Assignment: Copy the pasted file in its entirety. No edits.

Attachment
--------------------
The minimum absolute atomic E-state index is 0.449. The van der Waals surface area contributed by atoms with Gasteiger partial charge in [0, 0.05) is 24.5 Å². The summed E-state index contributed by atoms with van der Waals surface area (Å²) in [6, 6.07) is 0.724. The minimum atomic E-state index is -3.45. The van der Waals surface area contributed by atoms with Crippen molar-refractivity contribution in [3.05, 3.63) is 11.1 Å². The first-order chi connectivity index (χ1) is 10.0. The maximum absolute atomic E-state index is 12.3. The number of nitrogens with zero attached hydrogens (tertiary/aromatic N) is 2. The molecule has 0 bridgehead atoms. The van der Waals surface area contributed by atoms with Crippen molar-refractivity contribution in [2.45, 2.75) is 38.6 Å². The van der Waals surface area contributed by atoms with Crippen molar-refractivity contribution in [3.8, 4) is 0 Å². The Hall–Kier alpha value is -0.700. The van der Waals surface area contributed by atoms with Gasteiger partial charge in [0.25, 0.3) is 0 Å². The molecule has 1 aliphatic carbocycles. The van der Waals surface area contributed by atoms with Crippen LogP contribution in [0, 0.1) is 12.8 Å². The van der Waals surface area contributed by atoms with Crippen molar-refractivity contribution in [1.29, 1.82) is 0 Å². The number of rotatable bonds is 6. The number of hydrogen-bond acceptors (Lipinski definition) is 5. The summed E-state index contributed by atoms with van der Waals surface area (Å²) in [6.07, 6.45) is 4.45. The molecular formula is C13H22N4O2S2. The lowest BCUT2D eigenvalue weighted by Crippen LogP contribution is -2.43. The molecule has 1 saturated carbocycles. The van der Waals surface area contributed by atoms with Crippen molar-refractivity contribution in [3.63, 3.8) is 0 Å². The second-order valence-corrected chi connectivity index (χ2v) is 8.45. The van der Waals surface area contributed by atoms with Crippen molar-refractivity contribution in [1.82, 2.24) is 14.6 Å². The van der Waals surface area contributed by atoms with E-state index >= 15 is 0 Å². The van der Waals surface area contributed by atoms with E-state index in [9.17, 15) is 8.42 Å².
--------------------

The minimum absolute atomic E-state index is 0.449. The van der Waals surface area contributed by atoms with Gasteiger partial charge in [0, 0.05) is 24.5 Å². The summed E-state index contributed by atoms with van der Waals surface area (Å²) in [6, 6.07) is 0.724. The minimum atomic E-state index is -3.45. The van der Waals surface area contributed by atoms with Crippen molar-refractivity contribution in [3.05, 3.63) is 11.1 Å². The first-order chi connectivity index (χ1) is 10.0. The maximum absolute atomic E-state index is 12.3. The number of nitrogens with zero attached hydrogens (tertiary/aromatic N) is 2. The molecule has 0 bridgehead atoms. The van der Waals surface area contributed by atoms with Crippen molar-refractivity contribution in [2.45, 2.75) is 38.6 Å². The van der Waals surface area contributed by atoms with Crippen molar-refractivity contribution in [3.8, 4) is 0 Å². The Hall–Kier alpha value is -0.700. The van der Waals surface area contributed by atoms with Gasteiger partial charge in [0.25, 0.3) is 0 Å². The molecule has 1 aliphatic carbocycles. The van der Waals surface area contributed by atoms with Crippen LogP contribution in [0, 0.1) is 12.8 Å². The van der Waals surface area contributed by atoms with Crippen molar-refractivity contribution in [1.29, 1.82) is 0 Å². The number of rotatable bonds is 6. The number of hydrogen-bond acceptors (Lipinski definition) is 5. The summed E-state index contributed by atoms with van der Waals surface area (Å²) in [6.07, 6.45) is 4.45. The molecular formula is C13H22N4O2S2. The lowest BCUT2D eigenvalue weighted by Crippen LogP contribution is -2.43. The molecule has 1 saturated carbocycles. The van der Waals surface area contributed by atoms with Crippen molar-refractivity contribution in [3.63, 3.8) is 0 Å². The second-order valence-corrected chi connectivity index (χ2v) is 8.45. The van der Waals surface area contributed by atoms with Crippen molar-refractivity contribution in [1.82, 2.24) is 14.6 Å². The van der Waals surface area contributed by atoms with E-state index >= 15 is 0 Å². The van der Waals surface area contributed by atoms with E-state index in [9.17, 15) is 8.42 Å².